As mentioned before there is no shortage of film artefacts including black and white marks in all shapes and sizes, what appears to be water damage, reel change marks, hairs, long vertical scratches and film grain. These are basically present throughout the entire production. On the positive side I didn't note any compression artefacts and there was only some minor aliasing to be seen.

    No subtitles have been provided on this disc.

    As this title utilises a single layer DVD5 disc there is no layer change to interrupt your viewing.

Video Ratings Summary
Sharpness
Shadow Detail
Colour
Grain/Pixelization
Film-To-Video Artefacts
Film Artefacts
Overall

Audio

    A single audio track is provided on this disc, with this being English Dolby Digital 2.0 mono.

    The narration was always quite clear and understandable thanks to the excellent elocution of Alexander Scourby, despite the significant level of hiss, which is quite noticeable at normal listening levels and is present throughout. The audio was also afflicted by the occasional crackle and distortion.

    Audio sync is not a problem with this transfer as all the spoken content is provided by the narrator.

    The music, composed by Richard Rodgers, of Rogers and Hammerstein fame, was both touching and dramatic as required by the visuals. Occasionally it became, to my mind at least, a bit strident and over-dramatic but for the most part complemented the visual content perfectly.

    For this mono sound track the surrounds, and for that matter all channels, get to have the night off.

    As far as I could determine from my listening position the subwoofer was completely silent.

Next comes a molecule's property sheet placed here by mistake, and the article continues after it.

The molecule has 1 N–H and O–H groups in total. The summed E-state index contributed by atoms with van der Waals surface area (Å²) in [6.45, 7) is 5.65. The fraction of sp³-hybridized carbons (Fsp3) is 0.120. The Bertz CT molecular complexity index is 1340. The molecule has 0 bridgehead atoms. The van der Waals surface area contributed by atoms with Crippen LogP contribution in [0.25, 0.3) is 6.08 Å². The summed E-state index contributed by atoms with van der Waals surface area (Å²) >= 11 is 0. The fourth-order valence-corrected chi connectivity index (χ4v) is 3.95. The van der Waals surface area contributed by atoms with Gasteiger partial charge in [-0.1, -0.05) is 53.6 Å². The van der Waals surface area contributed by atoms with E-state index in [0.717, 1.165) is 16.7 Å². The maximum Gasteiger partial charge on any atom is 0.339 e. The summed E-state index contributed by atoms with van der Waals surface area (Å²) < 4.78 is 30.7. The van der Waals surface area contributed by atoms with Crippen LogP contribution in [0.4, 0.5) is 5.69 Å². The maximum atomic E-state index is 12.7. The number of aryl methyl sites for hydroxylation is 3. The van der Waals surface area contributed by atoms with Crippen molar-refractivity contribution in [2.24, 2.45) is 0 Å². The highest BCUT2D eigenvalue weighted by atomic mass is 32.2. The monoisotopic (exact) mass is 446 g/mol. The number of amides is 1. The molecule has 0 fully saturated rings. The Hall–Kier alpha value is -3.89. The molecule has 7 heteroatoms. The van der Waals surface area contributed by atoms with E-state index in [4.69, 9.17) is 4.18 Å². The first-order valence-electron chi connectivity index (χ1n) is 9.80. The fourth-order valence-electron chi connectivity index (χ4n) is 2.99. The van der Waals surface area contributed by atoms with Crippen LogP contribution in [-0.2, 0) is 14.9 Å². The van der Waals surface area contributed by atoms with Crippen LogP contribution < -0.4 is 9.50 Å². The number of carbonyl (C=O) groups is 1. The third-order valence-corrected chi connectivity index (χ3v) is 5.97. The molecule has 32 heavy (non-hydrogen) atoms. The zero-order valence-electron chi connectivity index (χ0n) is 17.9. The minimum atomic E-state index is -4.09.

Audio Ratings Summary
Dialogue
Audio Sync
Clicks/Pops/Dropouts
Surround Channel Use
Subwoofer
Overall

Extras

    Extras? What extras!

Menu

    The menu is presented in colour in an aspect ratio of 1.33:1 and features neither animation nor audio.

R4 vs R1

NOTE: To view non-R4 releases, your equipment needs to be multi-zone compatible and usually also NTSC compatible.

    This disc doesn't appear to be available in Region 1. However, there are two multi-disc sets with the same title available which contain the complete TV documentary from 1952 - a Region 1 four disc set and a Region 4 six disc set. If  your passion is World War II history then nothing short of the full series is likely to satisfy you. If you want the brief version then this is the version of choice for you.

Summary

    Victory At Sea  is an interesting compilation of footage from World War II. It provides a brief overview of some of the most well known events of the war but real World War II buffs will find the content of this disc much too superficial and opt for the complete series which is also available.

    The video quality shows its age and is quite poor primarily because the source material is badly afflicted with all manner of film artefacts.

    The audio quality is adequate but also shows its age and is afflicted with significant hiss.

    There are no extras provided on this title.

Ratings (out of 5)

Video
Audio
Extras
Plot
Overall

© Peter Cole (Surely you've got something better to do than read my bio)
Monday, January 12, 2004
Review Equipment
DVDPioneer DV-655A [SACD & DVD-A], using Component output
DisplaySony VPL-VW10HT LCD Projector, ScreenTechnics 16x9 matte white screen (254cm). Calibrated with AVIA Guide To Home Theatre. This display device is 16x9 capable.
Audio DecoderBuilt in to amplifier/receiver. Calibrated with Video Essentials.
AmplificationYamaha RXV-995
SpeakersFront L&R - B&W DM603, Centre - B&W LCR6, Rear L&R - B&W DM602, Sub - Yamaha YST-SW300

Other Reviews NONE
Comments (Add)
I gave my copy away - Noel
I'd like to see a review of the entire series - Lipschitz
Re: I'd like to see a review of the entire series - TurkeyTom
ABC TV showed the series a few years ago - John T